Seattle/Pioneer Square-International District

Pioneer Square is Seattle's oldest neighborhood, showcasing a wealth of art galleries, bookstores, antique shops, cool restaurants, and buzzing nightclubs within easy walking (or free bus) distance of most Downtown Seattle hotels. The classic red brick buildings, cobblestone streets and horse-drawn carriages are a reminder of life a century ago. Local lore holds that the term "skid row" originated in Pioneer Square, when timber would be slid down Yesler Way to a steam powered mill on the Seattle waterfront. The area sits, from east to west, between 3rd Ave. and the waterfront; and between Downtown proper to the north, and the sports stadiums to the south.

Just to its east, the International District is the name given to Seattle's Asian neighborhood. It is located southeast of Downtown, loosely bounded by 4th Avenue S. and S. Dearborn Street. While the old Chinatown stops are concentrated around the Interstate 5 freeway, the area to the east is called Little Saigon, centered on 12th and Jackson. From there, going south along Rainier Avenue, the stores transform from Vietnamese to Cambodian, beyond which it slowly merges into South Seattle.

Get in

It is easy to get here from the Downtown hotels – the walk is short, and any bus traveling south from Downtown will get you to within a few blocks of your destination. There are a few pay parking lots, and limited street parking is available too. Often the best parking bet are the metered spaces under the Alaskan Way Viaduct, which are usually overlooked by all but the locals. Occidental Street, which sits between 1st and 2nd Avenues, is closed to cars between Washington and Jackson Streets and forms a pedestrian mall lined with galleries and shops.

Most city buses that go to Downtown Seattle from other parts of the city terminate in or pass through the area. From central Downtown, it's about a five-minute walk due south toward the stadiums. One tourist-focused line is King County Metro's free Route 99 service, which runs along 1st Avenue past the ferry terminal, aquariums, and Pike Place Market downtown. However, service is quite infrequent.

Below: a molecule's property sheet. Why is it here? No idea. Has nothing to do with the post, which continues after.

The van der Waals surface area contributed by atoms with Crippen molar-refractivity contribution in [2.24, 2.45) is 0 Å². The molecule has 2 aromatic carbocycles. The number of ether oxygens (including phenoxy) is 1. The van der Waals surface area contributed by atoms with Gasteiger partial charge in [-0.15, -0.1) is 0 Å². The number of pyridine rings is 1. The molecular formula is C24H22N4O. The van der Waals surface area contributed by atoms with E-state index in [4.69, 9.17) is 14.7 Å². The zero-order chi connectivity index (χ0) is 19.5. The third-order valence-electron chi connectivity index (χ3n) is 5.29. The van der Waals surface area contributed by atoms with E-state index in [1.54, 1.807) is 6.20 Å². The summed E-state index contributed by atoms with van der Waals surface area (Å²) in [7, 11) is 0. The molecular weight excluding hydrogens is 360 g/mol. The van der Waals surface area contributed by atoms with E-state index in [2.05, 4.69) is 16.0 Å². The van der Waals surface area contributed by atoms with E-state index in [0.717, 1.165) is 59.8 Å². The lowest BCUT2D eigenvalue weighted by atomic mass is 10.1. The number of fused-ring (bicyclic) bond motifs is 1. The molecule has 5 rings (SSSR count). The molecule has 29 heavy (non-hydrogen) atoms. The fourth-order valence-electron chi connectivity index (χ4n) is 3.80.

Buses and trains in the Downtown Seattle Transit Tunnel make stops at Pioneer Square Station at James Street/3rd Avenue (a few blocks north of the main neighborhood) and at International District Station at Jackson Street/5th Avenue. King Street Station, served by Amtrak and Sounder commuter rail, sits directly in the center of the area at 4th and Jackson. The First Hill Streetcar line runs along Jackson Street through the area, connecting the district to First Hill and Capitol Hill.


The Smith Tower


Pioneer Square totem pole




Chinatown gate

True to its name, the International District has a great variety of ethnic cuisines. While tourists and most non-Asian Seattleites stick to the large Chinese restaurants, the smaller places serve mostly locals and offer a quite authentic atmosphere as well as food. Chinese seafood restaurants are a Seattle institution popular with locals, many with live seafood tanks; they're not particularly elegant, but the food is great (if a bit venturesome for some tastes). And while most of Seattle's immigrant Japanese population has long since moved out to the suburbs (as have the upscale sushi bars), a few restaurants still stick it out in the area. Some places, especially the hole-in-the-wall restaurants, only accept cash as payment.



For a cheap eat, try a dim sum lunch. Roving servers bring steam carts of exotic (e.g., chicken feet) but often delicious food, then stamp your meal ticket for each dish. When you're done, take your ticket up to the register and pay. If you aren't a complete master of chopsticks, bring your own fork for the slippery shrimp and rice noodles, because the staff will rarely get around to bringing you one. If you're not getting what you want, or you don't see it, ask the staff - you may have to be a little aggressive.



Bubble tea

Bubble tea arrived in the International District in the late 90s. Places here originally served it in basic plastic cups with dome lids, though now all the bubble tea cafes in the district vacuum seal the tops of each cup with semi-permanent plastic covers.




Stay safe

Pioneer Square and Occidental Park, as with many parts of the downtown area, are best avoided at night, since they get shady when the beggars, the homeless, and possible crime abound. The International District is noticeably safer, especially the area between 4th Avenue S and Interstate 5, but watch out for drunks after midnight.


The City of Seattle provides free wi-fi access in Occidental Park. Use the SSID "seattlewifi".

This article is issued from Wikivoyage - version of the Wednesday, March 16, 2016. The text is available under the Creative Commons Attribution/Share Alike but additional terms may apply for the media files.